Statement on Monetary Policy – May 2007 Introduction

The Australian economy has performed strongly in the recent period, with favourable outcomes being recorded on several fronts. Output growth has picked up and this has been accompanied by continued strength in incomes and falling unemployment. At the same time, despite high levels of capacity utilisation and tight labour market conditions, there has been some moderation in underlying inflation.

These developments have taken place against a background of continued strength in the global economy. Most expectations are that growth of the world economy this year will again be above average, though a little below last year's pace. The US economy is now in a period of more moderate growth, with activity being dampened by a downturn in the housing sector. There remain uncertainties over the US outlook, particularly relating to developments in the sub-prime mortgage market, but the indications to date are that the spillover from the housing downturn has been limited. In other parts of the world, conditions have generally remained strong. China's rapid growth has continued, with the pace increasing further in the March quarter. The euro area is now recording its fastest growth for some time and the Japanese expansion is proceeding at a good pace, though growth in other parts of east Asia seems to have eased recently.

The global expansion has provided continued support to international commodity prices. Oil prices have firmed over recent months, though they are below the peaks reached in the middle of last year. Contract prices for Australia's bulk commodity exports have remained at very high levels after their sharp increases in the past two years, and base metals prices have risen further. How long the strength in commodity prices might persist is unknown. At some point, increased supply from major commodity producers can be expected to limit price increases, but forecasts of any such dampening effect have generally been pushed further into the future as prices have continued to rise. Reflecting the increases in resources prices, Australia's terms of trade have risen over the past four years by around 40 per cent. This is providing a substantial boost to incomes, spending and activity.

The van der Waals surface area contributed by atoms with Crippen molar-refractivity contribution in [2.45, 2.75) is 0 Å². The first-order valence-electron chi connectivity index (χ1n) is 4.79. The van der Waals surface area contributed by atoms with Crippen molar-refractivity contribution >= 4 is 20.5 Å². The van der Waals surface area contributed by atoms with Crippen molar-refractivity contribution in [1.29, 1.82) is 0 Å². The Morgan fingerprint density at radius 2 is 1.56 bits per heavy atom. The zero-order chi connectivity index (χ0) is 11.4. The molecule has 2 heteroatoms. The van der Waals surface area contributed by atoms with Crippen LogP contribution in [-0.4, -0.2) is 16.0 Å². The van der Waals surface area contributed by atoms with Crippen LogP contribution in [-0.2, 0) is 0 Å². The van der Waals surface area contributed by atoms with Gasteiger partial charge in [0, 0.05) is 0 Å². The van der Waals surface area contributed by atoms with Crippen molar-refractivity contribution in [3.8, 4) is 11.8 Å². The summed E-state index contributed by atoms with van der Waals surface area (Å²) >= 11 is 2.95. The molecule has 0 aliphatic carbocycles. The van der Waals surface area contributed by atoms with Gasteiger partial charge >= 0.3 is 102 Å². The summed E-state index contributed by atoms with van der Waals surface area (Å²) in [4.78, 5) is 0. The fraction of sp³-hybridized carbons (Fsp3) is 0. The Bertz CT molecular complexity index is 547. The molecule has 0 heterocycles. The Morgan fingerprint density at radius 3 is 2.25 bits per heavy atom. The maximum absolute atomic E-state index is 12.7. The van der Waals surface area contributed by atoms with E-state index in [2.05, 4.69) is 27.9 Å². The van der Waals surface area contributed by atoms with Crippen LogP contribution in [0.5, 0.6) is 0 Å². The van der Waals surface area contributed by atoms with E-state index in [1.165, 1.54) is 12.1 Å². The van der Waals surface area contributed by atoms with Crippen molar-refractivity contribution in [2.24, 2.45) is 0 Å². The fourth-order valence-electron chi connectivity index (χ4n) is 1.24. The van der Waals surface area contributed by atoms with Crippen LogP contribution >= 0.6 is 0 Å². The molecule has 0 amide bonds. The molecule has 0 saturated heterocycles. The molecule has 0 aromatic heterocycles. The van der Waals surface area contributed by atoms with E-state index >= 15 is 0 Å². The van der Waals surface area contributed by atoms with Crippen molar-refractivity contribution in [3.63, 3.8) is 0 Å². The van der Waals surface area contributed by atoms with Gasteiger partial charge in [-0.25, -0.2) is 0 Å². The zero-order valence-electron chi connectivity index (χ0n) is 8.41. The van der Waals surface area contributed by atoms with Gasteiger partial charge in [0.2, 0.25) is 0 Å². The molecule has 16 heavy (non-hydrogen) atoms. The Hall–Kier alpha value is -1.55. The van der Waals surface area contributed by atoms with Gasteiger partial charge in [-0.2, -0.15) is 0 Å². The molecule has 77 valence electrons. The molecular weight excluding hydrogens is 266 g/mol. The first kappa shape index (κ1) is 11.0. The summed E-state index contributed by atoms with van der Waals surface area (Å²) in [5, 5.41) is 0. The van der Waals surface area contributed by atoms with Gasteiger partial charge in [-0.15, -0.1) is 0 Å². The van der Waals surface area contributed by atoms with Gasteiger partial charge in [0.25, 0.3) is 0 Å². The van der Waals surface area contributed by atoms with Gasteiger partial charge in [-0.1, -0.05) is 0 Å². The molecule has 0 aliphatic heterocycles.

Financial markets around the world have been fairly buoyant in recent months. Although there was a bout of nervousness in late February and early March, markets have regained confidence since then. The major equity markets have recorded further net price gains since the start of the year, following on from their strong performances in 2006. Emerging-market risk spreads, which were also affected by the earlier nervousness, have fallen back to around the low levels prevailing at the start of the year. The Australian share market has reflected these recent international developments although, as was the case in 2006, it has posted larger overall price gains than in most of the other major markets. In foreign exchange markets, the US dollar has depreciated against the major currencies other than the yen, mainly reflecting softer prospects for growth in the US compared with other parts of the world. The Australian dollar has appreciated by around 5 per cent on a trade-weighted basis since the time of the last Statement, reflecting stronger domestic economic data and rising commodity prices.